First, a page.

Why investing in talent management is critical to your business’ bottom line.
A company’s largest expense and greatest resource is its people and retaining talent. The cost of hiring an employee, on average, is $4,100 per person. This amount does not include benefits, which cost employers $15,000 per employee per year, training and development costs, and other job-related necessities such as computers, systems, and tools.
It is easy to see why billions of dollars are spent each year to hire, train, and support existing employees as part of a talent strategy, so why not keep them and maximize their abilities and creativity to drive the business strategy and maximize profitability? The fight to retain top talent within your ranks is on, and the question is whether you want to win the talent battle and deliver exceptional business performance.
Integrated Talent Management: The people strategy that brings your business strategy to life.
Integrated Talent Management should be central to your business strategy. Having a great strategy but refusing to focus on talent management for retaining talent is like bringing a Formula One car to the Indy 500 without gas. Building the “people” infrastructure within your business is the fuel for your performance. Motivated and creative employees get you where you want to go faster, and will stay with you through the ups and downs. When you integrate talent management with your overall business strategy, you will save money and boost your bottom line through increased levels of innovation, higher productivity, and satisfied employees who serve as internal brand ambassadors.
So, what is Integrated Talent Management? It’s an integrated talent strategy designed to help organizations ensure maximum ROI from their talent. The goal of Integrated Talent Management is to strategically motivate top talent to increase positive customer/client experiences and drive business results. To accomplish these results, you must intentionally attract and engage top and high-potential talent using precise development of processes, systems, and tools to enhance the employee experience at every phase in the employee lifecycle, which will then directly engage them in business strategy implementation and help retain top talent. Studies show that when you invest in creating an exceptional employee experience, you are four times more profitable than if you do not. When the right people are in the right places and are supported in the right ways, they need less “managing,” are highly engaged in their work, take ownership of their role, and champion innovation.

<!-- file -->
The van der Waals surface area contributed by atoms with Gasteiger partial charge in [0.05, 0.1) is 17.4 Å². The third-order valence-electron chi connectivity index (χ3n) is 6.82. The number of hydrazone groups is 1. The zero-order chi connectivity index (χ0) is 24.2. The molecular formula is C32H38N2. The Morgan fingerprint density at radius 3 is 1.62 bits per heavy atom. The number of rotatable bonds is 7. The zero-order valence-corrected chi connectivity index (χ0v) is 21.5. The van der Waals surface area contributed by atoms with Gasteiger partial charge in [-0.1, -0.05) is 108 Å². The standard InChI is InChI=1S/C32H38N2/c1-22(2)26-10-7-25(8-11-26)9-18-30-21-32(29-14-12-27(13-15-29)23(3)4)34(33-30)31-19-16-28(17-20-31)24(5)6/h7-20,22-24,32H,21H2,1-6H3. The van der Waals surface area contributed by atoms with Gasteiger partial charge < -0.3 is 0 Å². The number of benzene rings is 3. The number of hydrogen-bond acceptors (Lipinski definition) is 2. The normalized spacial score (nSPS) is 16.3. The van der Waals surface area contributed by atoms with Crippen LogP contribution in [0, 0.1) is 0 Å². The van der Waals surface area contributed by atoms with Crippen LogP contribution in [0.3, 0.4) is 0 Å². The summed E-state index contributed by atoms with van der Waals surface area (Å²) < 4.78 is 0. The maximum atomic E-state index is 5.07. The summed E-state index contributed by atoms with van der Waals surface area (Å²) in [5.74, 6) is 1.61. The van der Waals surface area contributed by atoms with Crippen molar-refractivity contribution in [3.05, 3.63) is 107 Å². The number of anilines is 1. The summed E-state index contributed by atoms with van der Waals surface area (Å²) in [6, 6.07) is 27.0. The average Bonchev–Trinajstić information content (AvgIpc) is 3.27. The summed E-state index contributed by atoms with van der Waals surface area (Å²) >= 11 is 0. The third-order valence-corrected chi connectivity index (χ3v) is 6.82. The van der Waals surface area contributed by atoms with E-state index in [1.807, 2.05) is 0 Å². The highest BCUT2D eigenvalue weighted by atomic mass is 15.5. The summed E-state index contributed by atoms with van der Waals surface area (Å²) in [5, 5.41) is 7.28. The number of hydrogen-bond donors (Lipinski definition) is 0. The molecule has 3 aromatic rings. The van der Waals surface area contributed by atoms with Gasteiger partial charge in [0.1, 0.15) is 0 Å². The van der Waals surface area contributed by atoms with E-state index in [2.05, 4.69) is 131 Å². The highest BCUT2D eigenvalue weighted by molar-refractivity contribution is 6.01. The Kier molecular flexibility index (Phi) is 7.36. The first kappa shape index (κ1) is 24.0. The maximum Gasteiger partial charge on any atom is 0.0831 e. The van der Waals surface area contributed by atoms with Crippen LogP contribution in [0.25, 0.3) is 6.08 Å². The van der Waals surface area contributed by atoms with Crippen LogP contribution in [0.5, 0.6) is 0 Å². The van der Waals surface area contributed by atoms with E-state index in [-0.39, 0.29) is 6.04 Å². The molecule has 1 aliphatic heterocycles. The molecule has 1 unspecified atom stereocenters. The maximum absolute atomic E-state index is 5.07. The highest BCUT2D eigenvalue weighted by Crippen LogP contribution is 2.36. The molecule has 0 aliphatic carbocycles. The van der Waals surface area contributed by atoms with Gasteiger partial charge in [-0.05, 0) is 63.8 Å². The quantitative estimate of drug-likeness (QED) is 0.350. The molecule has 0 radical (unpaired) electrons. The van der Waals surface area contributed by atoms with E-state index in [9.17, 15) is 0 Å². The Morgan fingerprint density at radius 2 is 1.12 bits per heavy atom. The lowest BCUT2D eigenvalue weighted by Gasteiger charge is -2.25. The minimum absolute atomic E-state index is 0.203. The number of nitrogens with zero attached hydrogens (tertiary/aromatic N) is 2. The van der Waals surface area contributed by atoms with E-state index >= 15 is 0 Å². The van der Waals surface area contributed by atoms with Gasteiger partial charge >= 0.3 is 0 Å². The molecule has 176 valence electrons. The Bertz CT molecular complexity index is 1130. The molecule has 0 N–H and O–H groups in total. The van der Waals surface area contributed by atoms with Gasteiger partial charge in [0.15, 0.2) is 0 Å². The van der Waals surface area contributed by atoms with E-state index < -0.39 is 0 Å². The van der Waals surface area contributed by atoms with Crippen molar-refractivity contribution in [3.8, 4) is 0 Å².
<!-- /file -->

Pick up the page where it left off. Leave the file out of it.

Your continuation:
At Transcend, we approach Integrated Talent Management through two distinct strategies: Comprehensive Talent Development and Focused Employee Engagement. Focusing your talent strategies on these two areas will deliver the performance that reshapes your growth curve.
Comprehensive Talent Development
Having a comprehensive approach to talent development, or the employee lifecycle, is an essential component to any great Integrated Talent Management strategy. Traditionally, HR functions can run the risk of being siloed from the business growth strategy. However, with a progressive strategy that intentionally addresses each stage of the employee lifecycle and embeds clear goals that directly fuel the business strategy, talent is more engaged and all business units are driving growth. At Transcend, our employee lifecycle is composed of five phases: Hire, Onboard, Develop, Perform, and Transition. It is important to note that these “phases” are not necessarily chronological. For instance, throughout an employee’s time within a company they may move back and forth between development, performance, and transition.
Let’s look at each phase individually.
This stage of the lifecycle encompasses the development and engagement practices to attract and recruit top talent to your organization.
Once top talent is hired, a robust and aligned onboarding process that highlights culture, compliance, role expectations, and basic training, must be in place to integrate the new hire quickly and successfully.
Along the employee journey, the organization must be prepared to provide adequate resources, skill development, and share knowledge freely to enhance talent capabilities. This phase includes creating a transformational learning culture, where learning is embedded into the fabric of the organization, clear career paths, and professional development opportunities.
Implement performance management strategies that connect to the organization’s values and rely on goal setting and metrics that are directly aligned with the business strategy. This phase also includes embedding compensation, incentive, and monetary and non-monetary reward structures tied to these performance measures.
The business must be planful for future talent needs and have a specific strategy for mobilizing talent within the business, determining what talent is needed outside the business, and preparing for tenured talent to move out of the business.